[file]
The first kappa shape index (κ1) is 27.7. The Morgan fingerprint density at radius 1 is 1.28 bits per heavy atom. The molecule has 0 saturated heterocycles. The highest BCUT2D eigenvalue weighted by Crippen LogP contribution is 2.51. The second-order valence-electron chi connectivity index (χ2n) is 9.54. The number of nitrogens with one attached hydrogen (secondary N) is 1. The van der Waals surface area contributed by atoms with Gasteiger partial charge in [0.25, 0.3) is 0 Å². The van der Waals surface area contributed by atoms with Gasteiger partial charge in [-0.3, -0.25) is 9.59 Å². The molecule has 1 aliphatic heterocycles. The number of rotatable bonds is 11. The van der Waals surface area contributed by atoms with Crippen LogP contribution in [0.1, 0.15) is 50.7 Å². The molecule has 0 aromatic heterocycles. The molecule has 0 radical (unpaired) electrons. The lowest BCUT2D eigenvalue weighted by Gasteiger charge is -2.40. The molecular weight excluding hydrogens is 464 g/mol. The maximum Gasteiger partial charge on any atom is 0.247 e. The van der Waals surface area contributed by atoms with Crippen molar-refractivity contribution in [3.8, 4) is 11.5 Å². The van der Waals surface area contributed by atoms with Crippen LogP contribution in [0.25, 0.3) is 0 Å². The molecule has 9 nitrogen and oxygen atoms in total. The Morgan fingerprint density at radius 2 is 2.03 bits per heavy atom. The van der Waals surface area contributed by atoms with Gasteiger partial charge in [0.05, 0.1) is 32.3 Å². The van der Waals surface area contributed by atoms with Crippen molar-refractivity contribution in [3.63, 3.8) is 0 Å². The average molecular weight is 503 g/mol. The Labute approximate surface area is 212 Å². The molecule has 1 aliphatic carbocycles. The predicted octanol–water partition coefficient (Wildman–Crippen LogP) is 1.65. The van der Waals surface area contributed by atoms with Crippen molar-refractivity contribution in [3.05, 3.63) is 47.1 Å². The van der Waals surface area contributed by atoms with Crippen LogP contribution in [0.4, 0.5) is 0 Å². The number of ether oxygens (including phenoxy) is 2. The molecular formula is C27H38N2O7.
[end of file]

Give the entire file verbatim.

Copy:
The first kappa shape index (κ1) is 27.7. The Morgan fingerprint density at radius 1 is 1.28 bits per heavy atom. The molecule has 0 saturated heterocycles. The highest BCUT2D eigenvalue weighted by Crippen LogP contribution is 2.51. The second-order valence-electron chi connectivity index (χ2n) is 9.54. The number of nitrogens with one attached hydrogen (secondary N) is 1. The van der Waals surface area contributed by atoms with Gasteiger partial charge in [0.25, 0.3) is 0 Å². The van der Waals surface area contributed by atoms with Gasteiger partial charge in [-0.3, -0.25) is 9.59 Å². The molecule has 1 aliphatic heterocycles. The number of rotatable bonds is 11. The van der Waals surface area contributed by atoms with Crippen LogP contribution in [0.1, 0.15) is 50.7 Å². The molecule has 0 aromatic heterocycles. The molecule has 0 radical (unpaired) electrons. The lowest BCUT2D eigenvalue weighted by Gasteiger charge is -2.40. The molecular weight excluding hydrogens is 464 g/mol. The maximum Gasteiger partial charge on any atom is 0.247 e. The van der Waals surface area contributed by atoms with Crippen molar-refractivity contribution in [3.8, 4) is 11.5 Å². The van der Waals surface area contributed by atoms with Crippen LogP contribution in [0.25, 0.3) is 0 Å². The molecule has 9 nitrogen and oxygen atoms in total. The Morgan fingerprint density at radius 2 is 2.03 bits per heavy atom. The van der Waals surface area contributed by atoms with Gasteiger partial charge in [0.05, 0.1) is 32.3 Å². The van der Waals surface area contributed by atoms with Crippen molar-refractivity contribution in [3.63, 3.8) is 0 Å². The average molecular weight is 503 g/mol. The Labute approximate surface area is 212 Å². The molecule has 1 aliphatic carbocycles. The predicted octanol–water partition coefficient (Wildman–Crippen LogP) is 1.65. The van der Waals surface area contributed by atoms with Crippen molar-refractivity contribution in [3.05, 3.63) is 47.1 Å². The van der Waals surface area contributed by atoms with Crippen LogP contribution in [0.4, 0.5) is 0 Å². The number of ether oxygens (including phenoxy) is 2. The molecular formula is C27H38N2O7.